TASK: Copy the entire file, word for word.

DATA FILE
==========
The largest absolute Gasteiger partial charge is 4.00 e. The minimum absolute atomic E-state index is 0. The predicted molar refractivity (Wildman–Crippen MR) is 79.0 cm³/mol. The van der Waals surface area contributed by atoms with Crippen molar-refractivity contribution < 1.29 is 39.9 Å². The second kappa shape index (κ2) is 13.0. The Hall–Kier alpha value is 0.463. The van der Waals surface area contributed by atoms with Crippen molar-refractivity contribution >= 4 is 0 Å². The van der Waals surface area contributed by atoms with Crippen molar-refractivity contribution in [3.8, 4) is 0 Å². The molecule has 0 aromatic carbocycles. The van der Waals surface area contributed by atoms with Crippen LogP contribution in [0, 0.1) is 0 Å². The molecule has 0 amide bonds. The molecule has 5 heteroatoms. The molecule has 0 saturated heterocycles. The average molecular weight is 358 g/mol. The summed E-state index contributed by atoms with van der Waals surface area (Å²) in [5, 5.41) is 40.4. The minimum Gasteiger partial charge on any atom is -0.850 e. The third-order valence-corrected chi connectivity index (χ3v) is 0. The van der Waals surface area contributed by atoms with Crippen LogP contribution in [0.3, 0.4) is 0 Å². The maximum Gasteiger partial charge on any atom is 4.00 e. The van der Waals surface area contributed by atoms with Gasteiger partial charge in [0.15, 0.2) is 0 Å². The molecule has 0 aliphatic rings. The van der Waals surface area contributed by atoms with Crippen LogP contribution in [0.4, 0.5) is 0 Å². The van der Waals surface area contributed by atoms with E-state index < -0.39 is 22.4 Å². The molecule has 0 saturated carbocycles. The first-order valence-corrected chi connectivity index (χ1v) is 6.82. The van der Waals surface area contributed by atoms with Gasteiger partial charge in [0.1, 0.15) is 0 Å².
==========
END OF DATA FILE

The largest absolute Gasteiger partial charge is 4.00 e. The minimum absolute atomic E-state index is 0. The predicted molar refractivity (Wildman–Crippen MR) is 79.0 cm³/mol. The van der Waals surface area contributed by atoms with Crippen molar-refractivity contribution < 1.29 is 39.9 Å². The second kappa shape index (κ2) is 13.0. The Hall–Kier alpha value is 0.463. The van der Waals surface area contributed by atoms with Crippen molar-refractivity contribution >= 4 is 0 Å². The van der Waals surface area contributed by atoms with Crippen molar-refractivity contribution in [3.8, 4) is 0 Å². The molecule has 0 aromatic carbocycles. The van der Waals surface area contributed by atoms with Crippen LogP contribution in [0, 0.1) is 0 Å². The molecule has 0 amide bonds. The molecule has 5 heteroatoms. The molecule has 0 saturated heterocycles. The average molecular weight is 358 g/mol. The summed E-state index contributed by atoms with van der Waals surface area (Å²) in [5, 5.41) is 40.4. The minimum Gasteiger partial charge on any atom is -0.850 e. The third-order valence-corrected chi connectivity index (χ3v) is 0. The van der Waals surface area contributed by atoms with Crippen LogP contribution in [0.3, 0.4) is 0 Å². The maximum Gasteiger partial charge on any atom is 4.00 e. The van der Waals surface area contributed by atoms with Gasteiger partial charge in [0.15, 0.2) is 0 Å². The molecule has 0 aliphatic rings. The van der Waals surface area contributed by atoms with Crippen LogP contribution in [0.4, 0.5) is 0 Å². The van der Waals surface area contributed by atoms with E-state index < -0.39 is 22.4 Å². The molecule has 0 saturated carbocycles. The first-order valence-corrected chi connectivity index (χ1v) is 6.82. The van der Waals surface area contributed by atoms with Gasteiger partial charge in [0.1, 0.15) is 0 Å².